TOMORROW: Dr. Betts in and out of jail.

(The image above is a broadside Christopher Duyckinck had printed in April 1776 during local elections. I have no idea what he was on about, but it gives a sense of the man’s political style.)

9 comments:

Selden said...

A great many loyalists in Fairfield County, CT (a dozen?) were accused of visiting Tryon on the Duchess of Gordon or Captain Vandeput on the Asia in late 1775 and very early 1776. The suspicion was less spying and more conspiring and then, recruiting for British service. A number of indictments survive in the CT state archives. I'm not sure what court records may exist in New York.

Mike said...

It could be related to the Provincial Congressional elections held in New York the day after Duyckinck's broadside was dated. Link to a broadside issued the previous week with a list of recommended candidates in the Library of Congress: https://www.loc.gov/item/rbpe.10901000/

J. L. Bell said...

A closer look at the New York committee of safety journal shows that it heard testimony about men going to meet with Gov. Tryon at the same session when it considered Dr. Betts. However, no one accused him of that. So it was definitely a concern for the New York Patriots. Just not in his case, though he adopted that crime later.

J. L. Bell said...

Thanks for the link to that April 1776 broadside about the New York election. I still don’t understand New York politics.

Mike said...

I don't either, and I've lived in New York since 1986...

ZombyDawg said...

Dr. Betts is my 4th great grandfather. His daughter Fanny Matilda Betts (born in New Brunswick) married Caleb Haskell, son of Patriot soldier Caleb Haskell of Newburyport, Massachusetts in March 1815.

Anonymous said...

It is no surprise that this happened in January. The Committees of Safety had been given license which they took as their Patriotic duty to harass, disarm, plunder, and imprison Loyalists by the Tory Act on January 2. Dr. Betts wasn't just damning the Congresses and Committees on principle. Duyckinck's accusation indicates that Dr. Betts was reacting to previous actions taken by the Committee.

"Azor Betts was next brought before the Committee, and charged by Christopher Duyckinck with having, in his presence, damned the Congresses and Committees, both Continental and Provincial, and said that they were a set of damned rascals, and acted only to feather their own nests, and not to serve their country; that they had shut up his shop, but that he hoped to see the day when he would shut them up, or overturn them . . . "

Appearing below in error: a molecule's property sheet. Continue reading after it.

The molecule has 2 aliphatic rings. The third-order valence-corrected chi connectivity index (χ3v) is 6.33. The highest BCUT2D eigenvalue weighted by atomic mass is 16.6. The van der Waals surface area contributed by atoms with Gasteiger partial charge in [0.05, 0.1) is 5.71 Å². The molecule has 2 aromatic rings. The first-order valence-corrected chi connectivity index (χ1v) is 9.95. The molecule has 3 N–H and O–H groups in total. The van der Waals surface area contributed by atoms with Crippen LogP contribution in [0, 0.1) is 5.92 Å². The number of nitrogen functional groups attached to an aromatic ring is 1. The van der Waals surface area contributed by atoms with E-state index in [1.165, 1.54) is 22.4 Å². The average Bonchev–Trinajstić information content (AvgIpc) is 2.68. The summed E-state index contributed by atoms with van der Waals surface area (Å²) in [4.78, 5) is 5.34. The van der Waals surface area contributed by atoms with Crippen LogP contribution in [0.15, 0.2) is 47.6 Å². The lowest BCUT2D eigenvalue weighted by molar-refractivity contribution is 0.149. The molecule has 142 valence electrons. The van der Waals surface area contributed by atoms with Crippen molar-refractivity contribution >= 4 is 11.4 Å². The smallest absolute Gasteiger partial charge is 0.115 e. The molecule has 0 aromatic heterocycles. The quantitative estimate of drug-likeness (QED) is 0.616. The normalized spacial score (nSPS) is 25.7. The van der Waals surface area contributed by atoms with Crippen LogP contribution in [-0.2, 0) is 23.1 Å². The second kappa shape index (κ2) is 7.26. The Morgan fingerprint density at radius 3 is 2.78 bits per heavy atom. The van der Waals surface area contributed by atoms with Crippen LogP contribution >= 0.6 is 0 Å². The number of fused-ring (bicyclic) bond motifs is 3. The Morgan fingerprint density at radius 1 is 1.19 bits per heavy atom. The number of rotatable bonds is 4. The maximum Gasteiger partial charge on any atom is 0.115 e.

Les Haskell said...

Excerpt from the Intoductory Narrative of the book The Battle of Long Island
By Thomas W. Field:

Christopher Duyckinck paid no further attention to Congress, entertaining, as he had the undoubted right to do, a sovereign contempt for its authority. The Jocobin leader was not, however, averse to using the power of the Congress whose authority he derided, to crush a tory enemy; for the journals of the Committee of Safety record, that on the 17th of January he brought before it an unhappy loyalist, charged with the heinous crime of cursing the Congress with a heartiness which, in one of his proclivities, indicated a dangerous enmity. This was a liberty which Duyckinck reserved to himself; and the pestilent tory was laid by the heels for assuming the royal prerogative.

The half crazed tory shopkeeper [doctor], who had been ruined by one of the military measures of Congress, admitted his disrespectful objurations, and it was therefore

"Resolved, That the said Azor Betts be sent to Ulster county jail, to be there confined in close jail until the further orders of the continental or provincial Congress, or of this committee."

Kingston jail was at this time crowded with fever-stricken and famishing prisoners, and it is probable that the profane Azor Betts took his portion there as just punishment for a contempt of Congress, which Christopher Duyckinck had proclaimed with impunity.

J. L. Bell said...

One of Dr. Betts’s complaints reveals that the business the Patriot government had barred him from was smallpox inoculation. Evidently that was the lucrative part of his practice.